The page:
Ahead of Budget 2023, we joined over 20 other organizations in calling on Prime Minister Justin Trudeau and Finance Minister Chrystia Freeland to scale up climate investments in order to build a thriving, stable and healthy future for people in Canada.
The campaign, 2% for Our Future, urges the federal government to invest two per cent of GDP over five years in climate solutions, including renewable energy infrastructure, job training, home and business retrofits and more. That would amount to $287 billion over the next five years. While it sounds like a lot, it’s just two cents of every dollar of Canada’s GDP being spent to accelerate the renewable energy economy and protect a safe, livable future.
Without these investments, Canada risks being left behind as the world pivots to low-carbon energy sources. While the United States and Europe are charging ahead with massive climate investments, Canada remains one of the lowest investors in renewables in the G20
On March 28, Minister Freeland will release Budget 2023.
Here’s what we’re looking for in Budget 2023:
- $25 billion to support Indigenous-led climate policies and solutions and the effective inclusion of Indigenous peoples at decision-making tables as rights-holders.
- $20 billion to build a zero emissions electricity grid, which includes scaling up renewable energy generation and storage as well as building interregional transmission infrastructure.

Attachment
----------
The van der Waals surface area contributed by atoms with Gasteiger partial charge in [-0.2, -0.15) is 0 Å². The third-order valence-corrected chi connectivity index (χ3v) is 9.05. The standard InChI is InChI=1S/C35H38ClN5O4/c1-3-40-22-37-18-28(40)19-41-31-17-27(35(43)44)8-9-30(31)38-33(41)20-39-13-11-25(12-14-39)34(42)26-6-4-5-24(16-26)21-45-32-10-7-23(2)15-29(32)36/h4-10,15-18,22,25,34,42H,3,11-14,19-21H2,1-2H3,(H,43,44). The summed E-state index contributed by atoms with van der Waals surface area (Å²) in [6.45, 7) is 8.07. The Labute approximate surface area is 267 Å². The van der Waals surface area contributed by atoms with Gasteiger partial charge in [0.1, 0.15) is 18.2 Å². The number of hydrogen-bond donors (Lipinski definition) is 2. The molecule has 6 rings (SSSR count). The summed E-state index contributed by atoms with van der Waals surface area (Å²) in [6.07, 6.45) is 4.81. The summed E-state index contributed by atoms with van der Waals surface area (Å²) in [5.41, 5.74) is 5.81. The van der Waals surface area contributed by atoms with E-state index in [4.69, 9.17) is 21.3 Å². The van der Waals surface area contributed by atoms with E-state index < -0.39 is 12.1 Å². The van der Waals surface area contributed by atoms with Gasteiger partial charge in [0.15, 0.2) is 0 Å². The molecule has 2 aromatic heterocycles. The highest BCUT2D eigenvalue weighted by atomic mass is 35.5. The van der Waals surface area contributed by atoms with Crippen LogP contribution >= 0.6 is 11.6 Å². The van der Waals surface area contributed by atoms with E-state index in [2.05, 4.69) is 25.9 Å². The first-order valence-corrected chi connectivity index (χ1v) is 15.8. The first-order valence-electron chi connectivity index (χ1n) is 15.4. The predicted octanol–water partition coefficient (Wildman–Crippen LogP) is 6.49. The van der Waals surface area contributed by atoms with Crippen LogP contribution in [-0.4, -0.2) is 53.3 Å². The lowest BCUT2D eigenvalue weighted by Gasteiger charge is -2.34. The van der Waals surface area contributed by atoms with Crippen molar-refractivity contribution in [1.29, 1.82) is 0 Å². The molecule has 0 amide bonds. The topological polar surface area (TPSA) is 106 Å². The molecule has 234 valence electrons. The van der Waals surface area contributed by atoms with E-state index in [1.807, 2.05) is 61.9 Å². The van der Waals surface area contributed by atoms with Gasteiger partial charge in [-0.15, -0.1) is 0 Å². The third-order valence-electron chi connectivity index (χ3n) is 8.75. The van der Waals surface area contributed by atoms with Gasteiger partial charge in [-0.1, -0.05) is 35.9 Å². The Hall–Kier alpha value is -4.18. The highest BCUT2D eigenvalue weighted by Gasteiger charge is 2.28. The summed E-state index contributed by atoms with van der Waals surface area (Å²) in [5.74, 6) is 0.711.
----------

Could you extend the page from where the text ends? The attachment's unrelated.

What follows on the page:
- $66.5 billion to retrofit our homes and buildings, to transition them off of fossil fuels and make them more energy efficient. Some of this funding should be earmarked for low-income households, including rental units.
- $40 billion to accelerate zero-carbon mobility by providing stable, long-term funding for public transit and expanding intercity passenger options.
- $80 billion to support good jobs and vibrant communities through a Just Transition.
- $4 billion to grow food more sustainably through the adoption of proven lower-carbon farm management practices.
- $25 million to support the creation of an Office of Environmental Justice, tasked with developing a national strategy on environmental racism and environmental justice. This should be accompanied by a whole-of-government commitment to direct a proportion of the overall benefits from federal investments to disadvantaged communities. For example, the United States has a Justice40 initiative which means 40 per cent of climate investments there will benefit disadvantaged communities.
For comparison, the Government of Canada provided $20 billion to oil and gas companies in 2022.
Take action today and tell the federal government to spend what it takes on reliable, proven climate solutions.